>>>> 
>>>> 
>>>> 
>>>> -------- Original message --------
>>>> From: tcolket <[log in to unmask]> 
>>>> Date: 10/03/2013 11:11 AM (GMT-05:00) 
>>>> To: [log in to unmask] 
>>>> Subject: Re: Tiresias 
>>>> 
>>>> 
>>>> Through the Eugenides passages that bookend the typist passage (see the two Cannon street hotel lines, the second line is from the facsimile edition)
>>>> 
>>>> 
>>>> -------- Original message --------
>>>> From: Chokh Raj <[log in to unmask]> 
>>>> Date: 10/03/2013 10:49 AM (GMT-05:00) 
>>>> To: [log in to unmask] 
>>>> Subject: Re: Tiresias 
>>>> 
>>>> 
>>>> Then what? How do you connect it with homosexuality?
>>>> 
>>>> CR
>>>> 
>>>> From: tcolket <[log in to unmask]>; 
>>>> To: <[log in to unmask]>; 
>>>> Subject: Re: Tiresias 
>>>> Sent: Thu, Oct 3, 2013 8:31:44 AM 
>>>> 
>>>> He says, "I Tiresias... throbbing between TWO lives ... have foresuffered all"  What makes you say this must refer to only what happened to Tiresias when he was a wonan? 
>>>> 
>>>> 
>>>> -------- Original message --------
>>>> From: Chokh Raj <[log in to unmask]> 
>>>> Date: 10/02/2013 10:13 PM (GMT-05:00) 
>>>> To: [log in to unmask] 
>>>> Subject: Re: Tiresias 
>>>> 
>>>> 
>>>> In the typist passage, Tiresias is only alluding to what he foresuffered as a woman.
>>>> 
>>>> CR
>>>> 
>>>> From: tcolket <[log in to unmask]>; 
>>>> To: <[log in to unmask]>; 
>>>> Subject: Re: Tiresias 
>>>> Sent: Thu, Oct 3, 2013 1:26:51 AM 
>>>> 
>>>> The key thing about Tiresias is not that he is old; it&apos;s that he has life experiences from both a male and female perspective. I do not think it is absurd to think that such a figure from mythology could serve as a symbol for a homosexual, given what a forbidden topic this was in 1922. 
>>>> 
>>>> I&apos;m not saying that Tiresias is a homosexual; but that&apos;s why I think he&apos;s in this section of the poem that deals with a rape (which I&apos;ve already discussed is a passage that I think is a disguised description of the homosexual rape of the narrator).
>>>> 
>>>> 
>>>> 
>>>> -------- Original message --------
>>>> From: Richard Seddon <[log in to unmask]> 
>>>> Date: 10/02/2013 9:17 PM (GMT-05:00)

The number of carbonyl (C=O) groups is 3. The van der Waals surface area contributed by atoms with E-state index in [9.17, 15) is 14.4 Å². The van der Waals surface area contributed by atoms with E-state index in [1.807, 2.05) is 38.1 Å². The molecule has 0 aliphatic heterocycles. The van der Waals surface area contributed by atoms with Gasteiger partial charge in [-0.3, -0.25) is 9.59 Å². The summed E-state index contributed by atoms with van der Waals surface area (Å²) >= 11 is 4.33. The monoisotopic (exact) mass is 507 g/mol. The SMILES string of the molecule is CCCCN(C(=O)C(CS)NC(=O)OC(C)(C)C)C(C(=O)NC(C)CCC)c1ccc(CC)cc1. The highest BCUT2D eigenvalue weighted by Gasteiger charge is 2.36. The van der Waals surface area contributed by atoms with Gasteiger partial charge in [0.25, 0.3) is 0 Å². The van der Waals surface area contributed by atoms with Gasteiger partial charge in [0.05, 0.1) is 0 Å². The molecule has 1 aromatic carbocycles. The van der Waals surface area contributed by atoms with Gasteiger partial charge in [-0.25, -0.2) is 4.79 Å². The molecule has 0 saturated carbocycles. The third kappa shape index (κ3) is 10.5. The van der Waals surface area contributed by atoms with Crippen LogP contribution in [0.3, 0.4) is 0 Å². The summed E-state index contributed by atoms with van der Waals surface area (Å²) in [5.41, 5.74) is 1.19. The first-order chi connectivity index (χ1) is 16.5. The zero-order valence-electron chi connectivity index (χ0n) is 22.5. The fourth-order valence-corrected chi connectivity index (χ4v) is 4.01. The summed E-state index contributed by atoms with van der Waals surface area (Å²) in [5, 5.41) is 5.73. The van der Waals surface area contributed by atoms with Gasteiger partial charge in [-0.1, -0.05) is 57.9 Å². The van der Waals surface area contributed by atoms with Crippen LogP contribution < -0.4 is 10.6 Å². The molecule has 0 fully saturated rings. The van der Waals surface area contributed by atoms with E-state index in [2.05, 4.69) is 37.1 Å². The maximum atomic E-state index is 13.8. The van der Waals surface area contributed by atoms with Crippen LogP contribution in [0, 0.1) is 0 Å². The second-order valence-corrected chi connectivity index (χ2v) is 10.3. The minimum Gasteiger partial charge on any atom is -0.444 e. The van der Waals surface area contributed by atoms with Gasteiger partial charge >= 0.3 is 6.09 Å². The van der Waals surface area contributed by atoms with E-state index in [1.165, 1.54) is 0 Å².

>>>> To: [log in to unmask] 
>>>> Subject: Re: Tiresias 
>>>> 
>>>> 
>>>> Tom
>>>> 
>>>> Why?
>>>> 
>>>> Old men typically have sagging breasts.
>>>> 
>>>> My comment was intended to point that out.
>>>> 
>>>> I see this passage as merely a graphic depiction of an old man&apos;s chest.
>>>> 
>>>> Some can find a gay allusion in virtually any line of TWL.  I think using this phrase in that manner stretches that sort of reasoning to an absurdity.
>>>> 
>>>> My question then is,  why make this any more complicated than it already is.  Tiresias was an old man whose chest sagged.  He probably had bow legs, a bald head and arthritic fingers;  poor eyesight and  walked in a sort of shuffle.
>>>> 
>>>> Richard Seddon
>>>> [log in to unmask]
>>>> 
>>>> 
>>>> 
>>>> On Oct 2, 2013, at 6:50 PM, tcolket <[log in to unmask]> wrote:
>>>> 
>>>>> You may want to consider that the phrase "old man with wrinkled female breasts," that is, a male with some female attributes, could be a safe way, in 1922, of alluding to a male homosexual.
>>>>> 
>>>>> -Tom-
>>>>> 
>>>>> 
>>>>> 
>>>>> 
>>>>> -------- Original message --------
>>>>> From: Nancy Gish <[log in to unmask]> 
>>>>> Date: 10/02/2013 1:04 PM (GMT-05:00) 
>>>>> To: [log in to unmask] 
>>>>> Subject: Re: Tiresias 
>>>>> 
>>>>> 
>>>>> In the Sophocles texts, he has become, again, a man who has been a woman. In Eliot he seems clearly to remain both. That is part, I think, of the way he responds to the coupling of the two. He is, ironically, both and neither in that text.
>>>>> Nancy
>>>>> 
>>>>> >>> Richard Seddon <[log in to unmask]> 10/02/13 12:02 PM >>> 
>>>>> I don&apos;t know about you Carroll but when I look at my 71 year old chest, which used to be hard and flat, I see what looks disturbing like sagging a cups were it not for the gray hair. 
>>>>> 
>>>>> And, I assure you I have not had a sex change nor even contemplated it. 
>>>>> 
>>>>> Carroll wrote: " The phrase "old man with wrinkled female dugs" seems discordant as well" 
>>>>> 
>>>>> Richard Seddon 
>>>>> [log in to unmask] 
>>>>> 
>>>>> 
>>>>> 
>>>>> On Oct 2, 2013, at 7:57 AM, Carrol Cox <[log in to unmask]> wrote: 
>>>>> 
>>>>> > How much of the legend of Tiresias is incorporated in TWL? He/she got into 
>>>>> > trouble originally by striking two copulating snakes. But his/her real 
>>>>> > downfall occurred by resolving a debate between Zeus & Hera; he sided with 
>>>>> > Zeus, declaring that women had far more sexual pleasure than men. That seems 
>>>>> > not to fit the case of the typist. He &apos;sides&apos; with Antigone against Creon in 
>>>>> > that play. 
>>>>> > 
>>>>> > The phrase "old man with wrinkled female dugs" seems discordant as well. 
>>>>> > The sex changes were arranged by deity after all, & should not have been 
>>>>> > ambiguous. 
>>>>> > Carrol 
>>>>> >
>>>> 
>>> 
>> 
>